6. The first is to enhance the security and resilience of critical infocomm infrastructure (CII). This includes a CII Protection Assessment Programme to identify vulnerabilities and gaps to help strengthen Singapore’s CII against complex cyber threats.  The government is also strengthening its Cyber Watch Centre and Threat Assessment Centre to improve threat detection and analytical capabilities.

7. The second focus area of the Masterplan is to increase the adoption of appropriate cyber security measures among individuals and businesses.  IDA together with other government agencies and industry partners will work to raise public awareness on cyber security issues through online platforms, road shows and current affairs programmes.

8. The third focus area is to grow Singapore’s expertise in cyber security.  This is critical as there is a strong need to have a ready pool of cyber security experts to help manage the new cyber environment with increasing threats and issues.  To ensure that there is a pipeline of cyber security professionals, IDA is stepping up its efforts to work with educational institutions to incorporate infocomm security courses and degree programmes into their curriculum.

9. Similarly, IDA aims to work with industry partners to raise capabilities and skills of cyber security professionals in Singapore.  This collaboration with FireEye to train cyber security professionals through this Centre of Excellence, is an excellent example of government and industry getting together to address cyber security challenges.

10. IDA will collaborate with FireEye in two key areas.  Firstly, IDA will accredit FireEye’s manpower training programmes for expert level skills sets such as Dynamic Threat Intelligence, Detection Efficacy Analytics and Threat Response. Through the National Infocomm Competency Framework (NICF), developed by IDA and the Workforce Development Authority.  FireEye plans to build up a base of more than 100 professionals through this COE to deliver cyber intelligence monitoring and incidence response capabilities. This will support customers in Singapore and around the globe.  IDA will help to accelerate upskilling these professionals to expert levels. Through this collaboration, new roles such as Malware Research Analyst, Global Threat Advisory Security Consultant as well as Incident Response and Forensic Consultants will be created.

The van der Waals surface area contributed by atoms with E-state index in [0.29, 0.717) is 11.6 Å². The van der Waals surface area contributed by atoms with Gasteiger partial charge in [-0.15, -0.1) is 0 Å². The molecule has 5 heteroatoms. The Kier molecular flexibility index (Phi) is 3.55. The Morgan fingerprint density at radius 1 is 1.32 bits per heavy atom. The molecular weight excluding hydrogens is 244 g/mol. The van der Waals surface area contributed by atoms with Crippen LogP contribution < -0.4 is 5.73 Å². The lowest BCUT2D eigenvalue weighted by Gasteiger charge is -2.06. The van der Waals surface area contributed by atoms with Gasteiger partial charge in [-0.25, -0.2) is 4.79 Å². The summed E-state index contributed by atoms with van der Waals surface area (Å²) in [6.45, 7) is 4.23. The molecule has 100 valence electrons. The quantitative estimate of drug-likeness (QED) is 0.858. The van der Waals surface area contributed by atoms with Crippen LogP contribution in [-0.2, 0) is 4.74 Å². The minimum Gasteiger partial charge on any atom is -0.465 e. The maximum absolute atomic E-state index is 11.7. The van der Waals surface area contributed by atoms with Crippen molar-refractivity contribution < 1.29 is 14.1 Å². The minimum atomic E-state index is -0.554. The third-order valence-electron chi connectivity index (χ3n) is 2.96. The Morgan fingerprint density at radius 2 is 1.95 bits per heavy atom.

11. The second area of the IDA-FireEye collaboration is in the development of next generation cyber security solutions on its application programming interface
platform.  The aim is to develop at least 10 new malware detection and prevention application tools to manage Advance Persistent Threats (APTs).  This will be done by facilitating collaboration between the Institutes of Higher Learning (IHLs) and local ICT companies to build these new products and solutions for both local and regional markets.


12. Organisations are coming to the rapid realisation that they must be prepared to invest in building capability and capacity to deal with cyber security anytime, anywhere.  If cyberattacks respect no borders, then defence must also be organised on a global scale.  Industry collaborations with global partners such as FireEye to develop tools and intelligence that can be deployed globally will also benefit organisations in Singapore to raise their capabilities.

13. In conclusion, let me wish FireEye success and I look forward to our collaboration with your APAC Cyber Security COE.

Thank You.